Program Topics (click to expand)

American History

The American Revolution – Trolley Program (Grades: 2-12)

How did New Yorkers help create the United States of America? Students will visit the site of part of the Battle of Brooklyn, including the statue Minerva and the Altar to Liberty, and then travel around the Cemetery assessing the roles of other revolutionaries in this era through source inquiry and monument study.

The American Revolution: March to Battle Hill! (Grades: 2-12)

How should the Battle of Brooklyn, a loss for the Continental Army, be remembered? March from Green-Wood’s Main Entrance to the top of Battle Hill: the highest natural point in Brooklyn and the site of part of the 1776 battle. Learn about it through maps, documents, and images on the way up the hill. When you reach the top, study the monument Minerva and the Altar to Liberty.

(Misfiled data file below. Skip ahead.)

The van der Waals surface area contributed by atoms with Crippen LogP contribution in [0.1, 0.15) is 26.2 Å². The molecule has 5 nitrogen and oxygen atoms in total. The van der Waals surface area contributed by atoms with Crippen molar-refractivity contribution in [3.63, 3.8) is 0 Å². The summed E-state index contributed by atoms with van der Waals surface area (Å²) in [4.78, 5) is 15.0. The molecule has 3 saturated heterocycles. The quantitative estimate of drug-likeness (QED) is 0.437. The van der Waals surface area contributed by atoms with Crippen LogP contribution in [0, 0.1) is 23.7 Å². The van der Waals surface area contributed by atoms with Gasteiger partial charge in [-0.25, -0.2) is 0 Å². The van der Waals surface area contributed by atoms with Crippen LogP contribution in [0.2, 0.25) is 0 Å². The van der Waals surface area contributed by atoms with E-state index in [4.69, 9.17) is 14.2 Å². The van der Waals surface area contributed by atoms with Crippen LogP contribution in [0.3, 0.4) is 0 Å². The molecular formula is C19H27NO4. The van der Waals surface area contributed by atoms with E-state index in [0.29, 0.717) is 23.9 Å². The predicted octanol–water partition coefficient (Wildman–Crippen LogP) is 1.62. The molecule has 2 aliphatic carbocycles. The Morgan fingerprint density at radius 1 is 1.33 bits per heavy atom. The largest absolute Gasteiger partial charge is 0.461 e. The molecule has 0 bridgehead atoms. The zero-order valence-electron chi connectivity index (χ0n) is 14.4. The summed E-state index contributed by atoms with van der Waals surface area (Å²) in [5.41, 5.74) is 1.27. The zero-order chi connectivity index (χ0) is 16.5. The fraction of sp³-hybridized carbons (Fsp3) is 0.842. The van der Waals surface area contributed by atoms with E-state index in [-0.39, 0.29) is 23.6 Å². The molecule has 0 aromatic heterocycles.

Expand the section below to learn about American revolutionaries buried at Green-Wood. See this page for our full list of Focus Figures.

Figures: American Revolution

  • John Greenwood: patriot fifeboy in the Continental Army and George Washington’s favorite dentist
  • William Livingston: member of the Second Continental Congress and early governor of New Jersey, buried with his son Brockholst, an early Supreme Court judge
  • Margaret Pine: once thought to be the last enslaved person in New York State, born in 1776
  • Ebenezer Stevens: patriot, soldier, and participant in the Boston Tea Party